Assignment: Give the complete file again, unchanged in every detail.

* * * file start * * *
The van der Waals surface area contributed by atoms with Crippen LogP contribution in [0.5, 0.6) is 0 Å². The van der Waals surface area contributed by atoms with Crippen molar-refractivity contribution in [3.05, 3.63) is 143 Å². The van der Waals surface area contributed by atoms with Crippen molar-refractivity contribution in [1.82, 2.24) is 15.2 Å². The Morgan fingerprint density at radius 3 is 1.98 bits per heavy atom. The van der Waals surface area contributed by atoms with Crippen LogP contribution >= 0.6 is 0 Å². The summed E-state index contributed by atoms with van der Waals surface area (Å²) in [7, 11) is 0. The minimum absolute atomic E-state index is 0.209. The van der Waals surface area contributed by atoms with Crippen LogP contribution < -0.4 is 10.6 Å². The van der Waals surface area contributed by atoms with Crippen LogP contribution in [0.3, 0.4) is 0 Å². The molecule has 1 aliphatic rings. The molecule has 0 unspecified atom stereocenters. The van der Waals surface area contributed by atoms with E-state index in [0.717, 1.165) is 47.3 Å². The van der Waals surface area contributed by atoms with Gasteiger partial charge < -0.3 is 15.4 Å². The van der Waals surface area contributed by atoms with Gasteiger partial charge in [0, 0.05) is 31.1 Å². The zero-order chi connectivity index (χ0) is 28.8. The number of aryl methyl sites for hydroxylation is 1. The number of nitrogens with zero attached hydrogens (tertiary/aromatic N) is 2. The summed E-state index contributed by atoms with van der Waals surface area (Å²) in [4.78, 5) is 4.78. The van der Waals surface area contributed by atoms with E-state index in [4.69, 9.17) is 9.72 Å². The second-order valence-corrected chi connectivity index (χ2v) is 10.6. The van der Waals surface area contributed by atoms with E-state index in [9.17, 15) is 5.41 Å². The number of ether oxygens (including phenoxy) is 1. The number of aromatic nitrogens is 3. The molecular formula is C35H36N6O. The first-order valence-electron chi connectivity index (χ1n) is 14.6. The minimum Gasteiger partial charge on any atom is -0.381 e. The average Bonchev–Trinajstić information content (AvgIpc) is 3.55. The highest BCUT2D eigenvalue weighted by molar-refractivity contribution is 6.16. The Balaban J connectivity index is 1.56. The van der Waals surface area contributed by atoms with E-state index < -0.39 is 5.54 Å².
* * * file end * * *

The van der Waals surface area contributed by atoms with Crippen LogP contribution in [0.5, 0.6) is 0 Å². The van der Waals surface area contributed by atoms with Crippen molar-refractivity contribution in [3.05, 3.63) is 143 Å². The van der Waals surface area contributed by atoms with Crippen molar-refractivity contribution in [1.82, 2.24) is 15.2 Å². The Morgan fingerprint density at radius 3 is 1.98 bits per heavy atom. The van der Waals surface area contributed by atoms with Crippen LogP contribution >= 0.6 is 0 Å². The summed E-state index contributed by atoms with van der Waals surface area (Å²) in [7, 11) is 0. The minimum absolute atomic E-state index is 0.209. The van der Waals surface area contributed by atoms with Crippen LogP contribution < -0.4 is 10.6 Å². The van der Waals surface area contributed by atoms with Crippen LogP contribution in [0.3, 0.4) is 0 Å². The molecule has 1 aliphatic rings. The molecule has 0 unspecified atom stereocenters. The van der Waals surface area contributed by atoms with E-state index in [0.717, 1.165) is 47.3 Å². The van der Waals surface area contributed by atoms with Gasteiger partial charge < -0.3 is 15.4 Å². The van der Waals surface area contributed by atoms with Gasteiger partial charge in [0, 0.05) is 31.1 Å². The zero-order chi connectivity index (χ0) is 28.8. The number of aryl methyl sites for hydroxylation is 1. The number of nitrogens with zero attached hydrogens (tertiary/aromatic N) is 2. The summed E-state index contributed by atoms with van der Waals surface area (Å²) in [4.78, 5) is 4.78. The van der Waals surface area contributed by atoms with E-state index in [4.69, 9.17) is 9.72 Å². The second-order valence-corrected chi connectivity index (χ2v) is 10.6. The van der Waals surface area contributed by atoms with E-state index in [9.17, 15) is 5.41 Å². The number of ether oxygens (including phenoxy) is 1. The number of aromatic nitrogens is 3. The molecular formula is C35H36N6O. The first-order valence-electron chi connectivity index (χ1n) is 14.6. The minimum Gasteiger partial charge on any atom is -0.381 e. The average Bonchev–Trinajstić information content (AvgIpc) is 3.55. The highest BCUT2D eigenvalue weighted by molar-refractivity contribution is 6.16. The Balaban J connectivity index is 1.56. The van der Waals surface area contributed by atoms with E-state index < -0.39 is 5.54 Å².